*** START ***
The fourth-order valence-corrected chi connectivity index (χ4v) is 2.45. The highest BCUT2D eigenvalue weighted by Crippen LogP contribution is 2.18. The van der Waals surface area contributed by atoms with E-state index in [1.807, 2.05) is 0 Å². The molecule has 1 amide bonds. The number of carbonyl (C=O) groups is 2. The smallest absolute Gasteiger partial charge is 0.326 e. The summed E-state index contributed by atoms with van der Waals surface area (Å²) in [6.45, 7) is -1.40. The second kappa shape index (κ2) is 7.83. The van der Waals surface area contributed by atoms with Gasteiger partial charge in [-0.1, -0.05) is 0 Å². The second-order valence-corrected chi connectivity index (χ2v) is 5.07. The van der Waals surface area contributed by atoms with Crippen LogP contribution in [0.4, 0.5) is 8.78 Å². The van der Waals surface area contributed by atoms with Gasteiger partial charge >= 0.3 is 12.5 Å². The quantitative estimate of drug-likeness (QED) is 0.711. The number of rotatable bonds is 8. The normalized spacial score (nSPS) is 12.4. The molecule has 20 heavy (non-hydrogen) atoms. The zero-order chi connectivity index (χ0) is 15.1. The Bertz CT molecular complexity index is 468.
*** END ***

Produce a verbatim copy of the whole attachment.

The fourth-order valence-corrected chi connectivity index (χ4v) is 2.45. The highest BCUT2D eigenvalue weighted by Crippen LogP contribution is 2.18. The van der Waals surface area contributed by atoms with E-state index in [1.807, 2.05) is 0 Å². The molecule has 1 amide bonds. The number of carbonyl (C=O) groups is 2. The smallest absolute Gasteiger partial charge is 0.326 e. The summed E-state index contributed by atoms with van der Waals surface area (Å²) in [6.45, 7) is -1.40. The second kappa shape index (κ2) is 7.83. The van der Waals surface area contributed by atoms with Gasteiger partial charge in [-0.1, -0.05) is 0 Å². The second-order valence-corrected chi connectivity index (χ2v) is 5.07. The van der Waals surface area contributed by atoms with Crippen LogP contribution in [0.4, 0.5) is 8.78 Å². The van der Waals surface area contributed by atoms with Gasteiger partial charge >= 0.3 is 12.5 Å². The quantitative estimate of drug-likeness (QED) is 0.711. The number of rotatable bonds is 8. The normalized spacial score (nSPS) is 12.4. The molecule has 20 heavy (non-hydrogen) atoms. The zero-order chi connectivity index (χ0) is 15.1. The Bertz CT molecular complexity index is 468.